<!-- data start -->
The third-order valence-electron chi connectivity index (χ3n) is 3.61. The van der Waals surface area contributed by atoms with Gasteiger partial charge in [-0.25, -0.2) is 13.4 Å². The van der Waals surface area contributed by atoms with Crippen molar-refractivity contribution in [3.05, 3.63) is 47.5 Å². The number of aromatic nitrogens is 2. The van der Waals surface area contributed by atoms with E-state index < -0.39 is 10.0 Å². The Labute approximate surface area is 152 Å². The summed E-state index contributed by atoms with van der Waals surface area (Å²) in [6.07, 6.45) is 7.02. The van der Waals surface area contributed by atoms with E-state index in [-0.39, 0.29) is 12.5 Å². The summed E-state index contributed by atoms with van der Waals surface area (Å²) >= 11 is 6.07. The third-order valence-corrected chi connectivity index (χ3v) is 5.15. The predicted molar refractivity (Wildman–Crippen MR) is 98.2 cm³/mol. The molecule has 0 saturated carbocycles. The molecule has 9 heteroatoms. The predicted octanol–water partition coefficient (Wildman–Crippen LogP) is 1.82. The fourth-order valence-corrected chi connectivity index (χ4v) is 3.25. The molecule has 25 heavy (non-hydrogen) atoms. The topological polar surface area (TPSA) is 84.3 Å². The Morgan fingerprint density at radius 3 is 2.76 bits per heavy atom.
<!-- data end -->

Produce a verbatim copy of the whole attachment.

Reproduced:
The third-order valence-electron chi connectivity index (χ3n) is 3.61. The van der Waals surface area contributed by atoms with Gasteiger partial charge in [-0.25, -0.2) is 13.4 Å². The van der Waals surface area contributed by atoms with Crippen molar-refractivity contribution in [3.05, 3.63) is 47.5 Å². The number of aromatic nitrogens is 2. The van der Waals surface area contributed by atoms with E-state index < -0.39 is 10.0 Å². The Labute approximate surface area is 152 Å². The summed E-state index contributed by atoms with van der Waals surface area (Å²) in [6.07, 6.45) is 7.02. The van der Waals surface area contributed by atoms with E-state index in [-0.39, 0.29) is 12.5 Å². The summed E-state index contributed by atoms with van der Waals surface area (Å²) >= 11 is 6.07. The third-order valence-corrected chi connectivity index (χ3v) is 5.15. The predicted molar refractivity (Wildman–Crippen MR) is 98.2 cm³/mol. The molecule has 0 saturated carbocycles. The molecule has 9 heteroatoms. The predicted octanol–water partition coefficient (Wildman–Crippen LogP) is 1.82. The fourth-order valence-corrected chi connectivity index (χ4v) is 3.25. The molecule has 25 heavy (non-hydrogen) atoms. The topological polar surface area (TPSA) is 84.3 Å². The Morgan fingerprint density at radius 3 is 2.76 bits per heavy atom.